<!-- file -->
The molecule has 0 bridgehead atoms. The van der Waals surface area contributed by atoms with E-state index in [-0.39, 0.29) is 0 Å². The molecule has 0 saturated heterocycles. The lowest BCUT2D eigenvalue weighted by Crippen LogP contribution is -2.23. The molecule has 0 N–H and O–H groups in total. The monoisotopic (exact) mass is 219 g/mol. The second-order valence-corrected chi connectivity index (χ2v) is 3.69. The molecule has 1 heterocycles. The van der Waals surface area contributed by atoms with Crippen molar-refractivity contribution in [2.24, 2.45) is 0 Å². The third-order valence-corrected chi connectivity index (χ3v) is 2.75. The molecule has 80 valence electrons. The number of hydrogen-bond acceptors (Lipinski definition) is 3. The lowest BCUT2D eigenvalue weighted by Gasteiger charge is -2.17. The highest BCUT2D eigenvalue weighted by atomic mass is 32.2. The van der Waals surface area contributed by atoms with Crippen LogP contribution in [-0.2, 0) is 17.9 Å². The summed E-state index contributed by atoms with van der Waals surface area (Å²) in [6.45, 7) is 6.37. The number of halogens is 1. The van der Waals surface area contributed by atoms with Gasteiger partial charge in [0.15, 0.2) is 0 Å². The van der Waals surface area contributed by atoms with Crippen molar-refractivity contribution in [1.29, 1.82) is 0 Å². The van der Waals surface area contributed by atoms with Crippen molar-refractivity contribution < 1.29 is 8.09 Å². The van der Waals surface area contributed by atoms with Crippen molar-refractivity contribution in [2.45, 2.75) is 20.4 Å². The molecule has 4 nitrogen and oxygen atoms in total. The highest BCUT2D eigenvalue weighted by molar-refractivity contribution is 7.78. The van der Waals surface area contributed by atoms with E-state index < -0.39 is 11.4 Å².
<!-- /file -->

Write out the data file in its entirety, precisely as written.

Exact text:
The molecule has 0 bridgehead atoms. The van der Waals surface area contributed by atoms with E-state index in [-0.39, 0.29) is 0 Å². The molecule has 0 saturated heterocycles. The lowest BCUT2D eigenvalue weighted by Crippen LogP contribution is -2.23. The molecule has 0 N–H and O–H groups in total. The monoisotopic (exact) mass is 219 g/mol. The second-order valence-corrected chi connectivity index (χ2v) is 3.69. The molecule has 1 heterocycles. The van der Waals surface area contributed by atoms with Crippen molar-refractivity contribution in [2.24, 2.45) is 0 Å². The third-order valence-corrected chi connectivity index (χ3v) is 2.75. The molecule has 80 valence electrons. The number of hydrogen-bond acceptors (Lipinski definition) is 3. The lowest BCUT2D eigenvalue weighted by Gasteiger charge is -2.17. The highest BCUT2D eigenvalue weighted by atomic mass is 32.2. The van der Waals surface area contributed by atoms with Crippen LogP contribution in [-0.2, 0) is 17.9 Å². The summed E-state index contributed by atoms with van der Waals surface area (Å²) in [6.45, 7) is 6.37. The number of halogens is 1. The van der Waals surface area contributed by atoms with Gasteiger partial charge in [0.15, 0.2) is 0 Å². The van der Waals surface area contributed by atoms with Crippen molar-refractivity contribution in [1.29, 1.82) is 0 Å². The van der Waals surface area contributed by atoms with Crippen molar-refractivity contribution < 1.29 is 8.09 Å². The van der Waals surface area contributed by atoms with Crippen molar-refractivity contribution in [2.45, 2.75) is 20.4 Å². The molecule has 4 nitrogen and oxygen atoms in total. The highest BCUT2D eigenvalue weighted by molar-refractivity contribution is 7.78. The van der Waals surface area contributed by atoms with E-state index < -0.39 is 11.4 Å².